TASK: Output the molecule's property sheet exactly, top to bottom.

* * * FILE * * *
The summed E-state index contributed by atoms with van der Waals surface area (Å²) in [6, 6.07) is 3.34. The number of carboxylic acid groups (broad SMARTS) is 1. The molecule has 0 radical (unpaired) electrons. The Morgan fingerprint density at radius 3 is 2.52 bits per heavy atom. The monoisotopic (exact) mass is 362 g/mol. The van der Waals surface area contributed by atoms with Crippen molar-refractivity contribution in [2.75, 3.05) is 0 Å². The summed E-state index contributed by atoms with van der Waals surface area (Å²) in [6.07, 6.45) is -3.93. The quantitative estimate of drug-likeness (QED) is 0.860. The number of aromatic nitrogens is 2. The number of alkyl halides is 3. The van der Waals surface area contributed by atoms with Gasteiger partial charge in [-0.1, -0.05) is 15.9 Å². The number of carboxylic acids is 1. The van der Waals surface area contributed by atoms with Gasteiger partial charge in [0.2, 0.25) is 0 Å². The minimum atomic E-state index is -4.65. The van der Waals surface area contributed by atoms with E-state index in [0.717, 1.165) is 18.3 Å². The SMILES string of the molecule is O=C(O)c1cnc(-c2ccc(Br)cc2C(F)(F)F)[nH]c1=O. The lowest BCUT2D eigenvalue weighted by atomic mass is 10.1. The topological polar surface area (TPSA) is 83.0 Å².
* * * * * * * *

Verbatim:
The summed E-state index contributed by atoms with van der Waals surface area (Å²) in [6, 6.07) is 3.34. The number of carboxylic acid groups (broad SMARTS) is 1. The molecule has 0 radical (unpaired) electrons. The Morgan fingerprint density at radius 3 is 2.52 bits per heavy atom. The monoisotopic (exact) mass is 362 g/mol. The van der Waals surface area contributed by atoms with Crippen molar-refractivity contribution in [2.75, 3.05) is 0 Å². The summed E-state index contributed by atoms with van der Waals surface area (Å²) in [6.07, 6.45) is -3.93. The quantitative estimate of drug-likeness (QED) is 0.860. The number of aromatic nitrogens is 2. The number of alkyl halides is 3. The van der Waals surface area contributed by atoms with Gasteiger partial charge in [-0.1, -0.05) is 15.9 Å². The number of carboxylic acids is 1. The van der Waals surface area contributed by atoms with Gasteiger partial charge in [0.2, 0.25) is 0 Å². The minimum atomic E-state index is -4.65. The van der Waals surface area contributed by atoms with E-state index in [0.717, 1.165) is 18.3 Å². The SMILES string of the molecule is O=C(O)c1cnc(-c2ccc(Br)cc2C(F)(F)F)[nH]c1=O. The lowest BCUT2D eigenvalue weighted by atomic mass is 10.1. The topological polar surface area (TPSA) is 83.0 Å².